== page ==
SPS Good Practice Guide for Penja pepper

A “Sanitary and Phytosanitary Good Practice Guide for the Penja Pepper Sector” has recently been published in French and will soon be available in English. Together with sector stakeholders, the Penja Pepper Representative Geographical Indication Group (GRIGPP) managed the development and production of the guide, which is based on an analysis of SPS risks throughout the value chain. The publication was achieved through the project “Improving SPS capacity in the Penja pepper value chain”, which is funded by the Standards and Trade Development Facility (STDF), Fit For Market SPS, GRIGPP, and Cameroon’s Chamber of Commerce, Industry, Mines and Crafts (CCIMC).

Now, based on the key messages in this guide, work is ongoing to develop technical and learning tools on SPS good practices for the Penja pepper sector. These tools are being presented to stakeholders during training sessions for the various trades in the sector, which are currently under way.

Brochures on “Good Packaging and Storage Practices” and “Good Harvesting Practices” have already been published, and brochures are now in production on “Good Pepper Retting Practices (white pepper)”, “Good Pepper Blanching Practices (black pepper)”, and “Good Pepper Drying and Sorting Practices”.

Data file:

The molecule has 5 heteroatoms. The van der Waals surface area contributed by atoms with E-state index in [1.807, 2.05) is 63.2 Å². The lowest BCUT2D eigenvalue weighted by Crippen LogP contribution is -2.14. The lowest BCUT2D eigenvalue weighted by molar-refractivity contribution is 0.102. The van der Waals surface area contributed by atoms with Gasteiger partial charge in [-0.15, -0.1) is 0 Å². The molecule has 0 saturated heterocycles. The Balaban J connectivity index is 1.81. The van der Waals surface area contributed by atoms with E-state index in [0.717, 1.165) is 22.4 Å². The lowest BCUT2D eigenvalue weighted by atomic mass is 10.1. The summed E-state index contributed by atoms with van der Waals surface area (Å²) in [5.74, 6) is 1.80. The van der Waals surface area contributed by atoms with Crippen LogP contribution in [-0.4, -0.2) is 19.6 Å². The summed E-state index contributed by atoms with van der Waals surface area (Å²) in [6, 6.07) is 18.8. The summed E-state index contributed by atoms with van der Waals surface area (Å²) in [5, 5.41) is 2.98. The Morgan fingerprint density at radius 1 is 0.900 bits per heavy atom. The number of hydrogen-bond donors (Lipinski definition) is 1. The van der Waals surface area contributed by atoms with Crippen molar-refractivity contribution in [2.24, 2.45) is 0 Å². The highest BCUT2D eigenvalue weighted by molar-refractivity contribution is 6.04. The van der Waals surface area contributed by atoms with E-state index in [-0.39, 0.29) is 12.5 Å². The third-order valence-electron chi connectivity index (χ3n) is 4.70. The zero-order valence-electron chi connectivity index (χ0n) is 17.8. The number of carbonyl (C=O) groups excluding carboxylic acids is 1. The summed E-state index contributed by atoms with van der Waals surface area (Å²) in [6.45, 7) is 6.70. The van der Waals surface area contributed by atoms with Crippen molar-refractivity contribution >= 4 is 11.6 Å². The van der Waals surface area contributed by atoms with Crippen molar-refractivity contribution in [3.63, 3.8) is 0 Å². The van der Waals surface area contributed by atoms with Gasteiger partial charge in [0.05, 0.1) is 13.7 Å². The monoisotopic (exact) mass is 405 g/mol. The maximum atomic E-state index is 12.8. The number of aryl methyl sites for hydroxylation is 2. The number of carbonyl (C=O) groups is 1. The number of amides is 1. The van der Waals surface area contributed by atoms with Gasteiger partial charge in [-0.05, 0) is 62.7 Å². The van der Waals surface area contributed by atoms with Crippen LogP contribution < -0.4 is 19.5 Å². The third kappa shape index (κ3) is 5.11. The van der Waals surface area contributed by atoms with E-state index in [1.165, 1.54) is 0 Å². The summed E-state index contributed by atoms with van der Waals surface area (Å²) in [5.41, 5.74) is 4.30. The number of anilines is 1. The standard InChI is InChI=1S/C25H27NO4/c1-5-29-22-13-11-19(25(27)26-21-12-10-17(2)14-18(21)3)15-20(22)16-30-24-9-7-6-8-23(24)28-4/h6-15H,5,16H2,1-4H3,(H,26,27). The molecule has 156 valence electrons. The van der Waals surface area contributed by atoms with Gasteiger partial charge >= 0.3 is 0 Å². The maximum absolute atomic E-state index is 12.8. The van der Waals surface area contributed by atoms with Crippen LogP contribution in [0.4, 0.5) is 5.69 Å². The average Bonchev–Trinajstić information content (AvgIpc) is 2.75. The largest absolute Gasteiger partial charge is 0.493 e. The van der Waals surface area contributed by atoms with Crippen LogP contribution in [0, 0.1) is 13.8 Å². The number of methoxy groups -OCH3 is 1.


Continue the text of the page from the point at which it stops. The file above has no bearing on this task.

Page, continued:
Great chefs place Penja pepper among the best peppers in the world, and it is the first Protected Geographical Indication (PGI) in sub-Saharan Africa. Given its high profile, the product could easily take a relatively large share of the market. But following the entry into force of the Economic Partnership Agreement (EPA) between Cameroon and the EU, the Cameroonian private sector faces stiff competition from more competitive European products that respect international SPS standards. The recommendations in this guide should ensure the SPS safety of batches of Penja pepper to allow market access for this product, as well as informing all stakeholders in the Penja pepper value chain about the SPS safety standards and regulations that Penja pepper must meet.

This activity is organised within the framework of the Project to Strengthen the Phytosanitary Monitoring and Certification System for Cameroon’s fruit and vegetable sector, supported by the Standards and Trade Development Facility (STDF) and implemented by COLEACP. It is also supported by the Fit For Market SPS programme, implemented by COLEACP within the Framework of Development Cooperation between the Organisation of African, Caribbean and Pacific States (OACPS) and the European Union.

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